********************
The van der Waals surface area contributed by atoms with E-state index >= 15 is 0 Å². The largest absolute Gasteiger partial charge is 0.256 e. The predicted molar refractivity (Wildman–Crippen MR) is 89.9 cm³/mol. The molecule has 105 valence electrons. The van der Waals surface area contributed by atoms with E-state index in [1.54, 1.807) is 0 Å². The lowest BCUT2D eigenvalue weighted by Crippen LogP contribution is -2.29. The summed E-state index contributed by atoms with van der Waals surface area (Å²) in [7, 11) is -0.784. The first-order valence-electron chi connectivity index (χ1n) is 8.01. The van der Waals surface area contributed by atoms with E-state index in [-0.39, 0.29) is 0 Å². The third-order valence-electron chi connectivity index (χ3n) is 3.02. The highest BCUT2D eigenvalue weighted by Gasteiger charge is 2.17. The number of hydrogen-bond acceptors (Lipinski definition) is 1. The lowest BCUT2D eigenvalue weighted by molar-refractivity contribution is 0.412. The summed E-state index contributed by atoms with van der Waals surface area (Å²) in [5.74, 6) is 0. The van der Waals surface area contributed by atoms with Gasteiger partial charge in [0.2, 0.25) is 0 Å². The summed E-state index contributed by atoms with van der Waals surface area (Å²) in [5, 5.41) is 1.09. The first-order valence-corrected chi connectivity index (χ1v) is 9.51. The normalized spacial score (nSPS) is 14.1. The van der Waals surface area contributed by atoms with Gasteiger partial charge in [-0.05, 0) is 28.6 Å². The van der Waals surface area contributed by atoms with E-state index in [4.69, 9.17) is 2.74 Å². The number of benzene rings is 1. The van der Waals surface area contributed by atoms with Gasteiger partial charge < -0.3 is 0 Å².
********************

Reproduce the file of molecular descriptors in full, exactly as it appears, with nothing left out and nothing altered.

The van der Waals surface area contributed by atoms with E-state index >= 15 is 0 Å². The largest absolute Gasteiger partial charge is 0.256 e. The predicted molar refractivity (Wildman–Crippen MR) is 89.9 cm³/mol. The molecule has 105 valence electrons. The van der Waals surface area contributed by atoms with E-state index in [1.54, 1.807) is 0 Å². The lowest BCUT2D eigenvalue weighted by Crippen LogP contribution is -2.29. The summed E-state index contributed by atoms with van der Waals surface area (Å²) in [7, 11) is -0.784. The first-order valence-electron chi connectivity index (χ1n) is 8.01. The van der Waals surface area contributed by atoms with E-state index in [-0.39, 0.29) is 0 Å². The third-order valence-electron chi connectivity index (χ3n) is 3.02. The highest BCUT2D eigenvalue weighted by Gasteiger charge is 2.17. The number of hydrogen-bond acceptors (Lipinski definition) is 1. The lowest BCUT2D eigenvalue weighted by molar-refractivity contribution is 0.412. The summed E-state index contributed by atoms with van der Waals surface area (Å²) in [5.74, 6) is 0. The van der Waals surface area contributed by atoms with Gasteiger partial charge in [0.2, 0.25) is 0 Å². The summed E-state index contributed by atoms with van der Waals surface area (Å²) in [5, 5.41) is 1.09. The first-order valence-corrected chi connectivity index (χ1v) is 9.51. The normalized spacial score (nSPS) is 14.1. The van der Waals surface area contributed by atoms with Gasteiger partial charge in [-0.05, 0) is 28.6 Å². The van der Waals surface area contributed by atoms with E-state index in [4.69, 9.17) is 2.74 Å². The number of benzene rings is 1. The van der Waals surface area contributed by atoms with Gasteiger partial charge < -0.3 is 0 Å².